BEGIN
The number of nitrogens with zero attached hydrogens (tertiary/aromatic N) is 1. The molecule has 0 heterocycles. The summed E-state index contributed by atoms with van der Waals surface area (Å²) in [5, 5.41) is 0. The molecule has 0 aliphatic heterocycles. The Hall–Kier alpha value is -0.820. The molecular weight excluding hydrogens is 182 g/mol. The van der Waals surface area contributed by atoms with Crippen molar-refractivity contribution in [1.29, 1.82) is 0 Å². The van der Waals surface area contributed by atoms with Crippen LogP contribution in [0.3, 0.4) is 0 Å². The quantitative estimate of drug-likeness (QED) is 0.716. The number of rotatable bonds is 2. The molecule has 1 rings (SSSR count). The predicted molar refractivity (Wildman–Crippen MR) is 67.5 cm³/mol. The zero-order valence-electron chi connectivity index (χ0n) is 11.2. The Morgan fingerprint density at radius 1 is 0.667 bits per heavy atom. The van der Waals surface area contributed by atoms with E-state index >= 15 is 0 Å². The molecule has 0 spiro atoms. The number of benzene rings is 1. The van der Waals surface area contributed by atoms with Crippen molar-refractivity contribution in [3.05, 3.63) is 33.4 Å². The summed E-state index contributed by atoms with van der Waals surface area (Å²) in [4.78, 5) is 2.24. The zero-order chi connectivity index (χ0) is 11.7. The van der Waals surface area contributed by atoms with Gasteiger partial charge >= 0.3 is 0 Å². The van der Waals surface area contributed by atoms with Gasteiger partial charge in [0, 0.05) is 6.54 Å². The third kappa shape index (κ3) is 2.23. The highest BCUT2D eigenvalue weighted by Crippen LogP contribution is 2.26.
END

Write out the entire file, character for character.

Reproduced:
The number of nitrogens with zero attached hydrogens (tertiary/aromatic N) is 1. The molecule has 0 heterocycles. The summed E-state index contributed by atoms with van der Waals surface area (Å²) in [5, 5.41) is 0. The molecule has 0 aliphatic heterocycles. The Hall–Kier alpha value is -0.820. The molecular weight excluding hydrogens is 182 g/mol. The van der Waals surface area contributed by atoms with Crippen molar-refractivity contribution in [1.29, 1.82) is 0 Å². The van der Waals surface area contributed by atoms with Crippen LogP contribution in [0.3, 0.4) is 0 Å². The quantitative estimate of drug-likeness (QED) is 0.716. The number of rotatable bonds is 2. The molecule has 1 rings (SSSR count). The predicted molar refractivity (Wildman–Crippen MR) is 67.5 cm³/mol. The zero-order valence-electron chi connectivity index (χ0n) is 11.2. The Morgan fingerprint density at radius 1 is 0.667 bits per heavy atom. The van der Waals surface area contributed by atoms with E-state index >= 15 is 0 Å². The molecule has 0 spiro atoms. The number of benzene rings is 1. The van der Waals surface area contributed by atoms with Crippen molar-refractivity contribution in [3.05, 3.63) is 33.4 Å². The summed E-state index contributed by atoms with van der Waals surface area (Å²) in [4.78, 5) is 2.24. The zero-order chi connectivity index (χ0) is 11.7. The van der Waals surface area contributed by atoms with Gasteiger partial charge >= 0.3 is 0 Å². The van der Waals surface area contributed by atoms with Gasteiger partial charge in [0, 0.05) is 6.54 Å². The third kappa shape index (κ3) is 2.23. The highest BCUT2D eigenvalue weighted by Crippen LogP contribution is 2.26.